THE mood was electric, everyone in attendance was ecstatic. Understandably so, given that this was the first Independence Day celebration without long time ruler, Robert Mugabe at the helm, who was accused of running down the country and being a despot.
By Tatenda Chitagu
Mugabe was ousted after a coup in November last year and the soldiers had every reason to celebrate their exploits, which were “smart enough” not to attract the wrath of the Sadc, the African Union (AU) and the international community, which endorsed their intervention.
So with Independence Day celebrations, the army was suppose to be the belle of the ball, but some found the going tough and collapsed spectacularly.
Zimbabwe’s security forces seemed to still retain their pride in the face of fainting colleagues and collapsing fellow security forces while on parade during Wednesday’s Independence Day drills.
Amid their finest moments, in front of their Commander-in-Chief, President Emmerson Mnangagwa, the fainting and falling of a soldier in Harare at the National Sports Stadium stained their ecstasy.
The soldier, from the elite Presidential Guard, was caught on camera lying motionless, while his colleagues ignored him and kept frozen at attention, as if nothing had happened.
According to NewsDay Chief Photographer, Aaron Ufumeli, who took the shot, the soldier woke up on his own moments later after he regained consciousness and everything proceeded, as if nothing had happened.
Bulawayo Provincial Affairs minister Angeline Masuku also collapsed while reading out Mnangagwa’s Independence Day speech at White City Stadium, she could be forgiven for her old age.
Masuku, who is advanced in age, was reportedly ordered to take a rest by her doctor, but she insisted on officiating, according to provincial administrator, Khonzani Ncube.
Not for soldiers, who form the last line of defence for any nation!
And it did not end there – in Masvingo a female cop collapsed while a female soldier fainted while standing at attention during the Independence Day commemorations drills at Mucheke Stadium, spotlighting the sad plight of underpaid civil servants.
The embarrassing incident, coming hard on the heels of a nurses’ strike and another in the offing by teachers, happened as guest of honour, Masvingo Provincial Affairs minister Josaya Hungwe, was delivering the presidential speech.
It could not be established if the two – who succumbed to the heat while standing at attention – were ill, hungry; pregnant or were generally unfit. First to give in was the cop, who collapsed, but was shielded by other police officers and quickly whisked away, avoiding the journalists’s cameras.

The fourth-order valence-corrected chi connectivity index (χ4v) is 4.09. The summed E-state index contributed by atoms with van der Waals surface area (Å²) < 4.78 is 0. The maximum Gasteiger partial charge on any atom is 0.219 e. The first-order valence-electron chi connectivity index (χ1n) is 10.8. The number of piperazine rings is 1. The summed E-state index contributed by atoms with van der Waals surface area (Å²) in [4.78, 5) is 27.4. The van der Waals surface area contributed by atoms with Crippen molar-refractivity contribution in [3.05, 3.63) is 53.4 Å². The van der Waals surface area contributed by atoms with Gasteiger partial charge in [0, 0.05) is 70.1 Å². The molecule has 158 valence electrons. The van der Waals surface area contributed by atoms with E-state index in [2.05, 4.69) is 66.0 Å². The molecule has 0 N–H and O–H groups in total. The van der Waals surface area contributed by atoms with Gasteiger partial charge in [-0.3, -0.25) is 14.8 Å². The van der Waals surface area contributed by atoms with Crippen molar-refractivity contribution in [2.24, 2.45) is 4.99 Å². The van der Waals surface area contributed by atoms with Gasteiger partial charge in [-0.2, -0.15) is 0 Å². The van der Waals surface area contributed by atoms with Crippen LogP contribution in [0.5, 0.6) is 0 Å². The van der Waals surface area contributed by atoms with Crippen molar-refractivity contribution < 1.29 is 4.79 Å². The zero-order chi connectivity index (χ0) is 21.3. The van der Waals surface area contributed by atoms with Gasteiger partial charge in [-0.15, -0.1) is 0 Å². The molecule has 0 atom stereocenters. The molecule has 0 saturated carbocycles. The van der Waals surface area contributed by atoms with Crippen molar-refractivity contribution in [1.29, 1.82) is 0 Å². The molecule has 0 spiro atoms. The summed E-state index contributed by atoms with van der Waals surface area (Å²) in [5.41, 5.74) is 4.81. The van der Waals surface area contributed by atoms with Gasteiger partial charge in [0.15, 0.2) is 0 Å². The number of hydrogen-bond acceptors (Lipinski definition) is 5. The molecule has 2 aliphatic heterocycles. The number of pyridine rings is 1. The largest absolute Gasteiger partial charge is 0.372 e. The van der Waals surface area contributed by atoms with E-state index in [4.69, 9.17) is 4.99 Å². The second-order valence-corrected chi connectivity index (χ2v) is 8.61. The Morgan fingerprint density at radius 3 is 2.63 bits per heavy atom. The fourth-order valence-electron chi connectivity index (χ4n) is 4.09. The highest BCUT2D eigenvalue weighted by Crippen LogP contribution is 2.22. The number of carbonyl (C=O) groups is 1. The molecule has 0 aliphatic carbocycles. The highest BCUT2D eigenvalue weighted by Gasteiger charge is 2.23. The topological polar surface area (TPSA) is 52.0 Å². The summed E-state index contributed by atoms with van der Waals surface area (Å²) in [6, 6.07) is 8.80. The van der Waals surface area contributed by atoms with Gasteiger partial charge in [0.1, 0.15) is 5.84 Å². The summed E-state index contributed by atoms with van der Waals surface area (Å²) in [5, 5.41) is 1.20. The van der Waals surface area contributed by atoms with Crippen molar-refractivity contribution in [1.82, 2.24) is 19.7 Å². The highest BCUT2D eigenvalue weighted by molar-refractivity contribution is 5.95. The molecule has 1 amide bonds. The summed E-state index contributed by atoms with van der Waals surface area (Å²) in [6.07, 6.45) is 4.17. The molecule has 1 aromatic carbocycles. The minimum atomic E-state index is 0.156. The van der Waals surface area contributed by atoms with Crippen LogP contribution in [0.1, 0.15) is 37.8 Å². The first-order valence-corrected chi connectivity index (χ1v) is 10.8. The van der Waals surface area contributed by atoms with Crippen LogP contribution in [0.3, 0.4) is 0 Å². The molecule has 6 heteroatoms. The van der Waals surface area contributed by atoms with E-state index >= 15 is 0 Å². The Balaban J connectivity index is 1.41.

About 30 minutes later, a female soldier fainted and was about to fall, but was saved by others, who were standing at attention besides her.
She was then taken away and a replacement came to stand in for her.
Other members of the uniformed forces from the prison services were seen fidgeting as Hungwe gave a 30-minute speech in Shona, with some being replaced as they could not cope. In the speech, which was drowned by the noise from the audience, largely kids, Hungwe hailed the uniformed forces, particularly the soldiers, for staging the coup that ushered in Mnangagwa to the biggest office of the country.
He said this year’s commemorations were important, as the country had a new leader in Mnangagwa, singling his nickname the Crocodile/Ngwena, who came after Mugabe, who had “muddied the Zimbabwean flag”.
It could not be established what befalls the securocrats after the fall.
Zimbabwe National Army spokesperson, Lieutenant Colonel Alphios Makotore professed ignorance over the issues.
“I never saw that in Harare. Did a soldier fall on parade? I missed that. I was also not in Masvingo, so I did not see that. I never heard anything about it,” he said when called for comment.
But in Facebook comments on the picture, Zimbabweans said the incidents could have been attributed to the heat, as well as uniforms they wear, with some sympathising with the soldier, calling him “a fallen hero”, while others prayed he will not be fired.
“Shame, I feel sorry for him. (I) hope he doesn’t get fired. It’s too hot even the President himself can fall if he wears such hot uniforms”; “Ah shame, I hope someone eventually attended to him,” were some of the comments posted.
Others found humour in the fall.
“It’s part of the new drills in new dispensation. Time we change the routine and add colour to parade,” one Facebook user commented, while another said: “That soldier is undisciplined. A soldier should be brave and endure.”
Another scoffed: “That heat! Why did it affect someone from the front and not the back row?”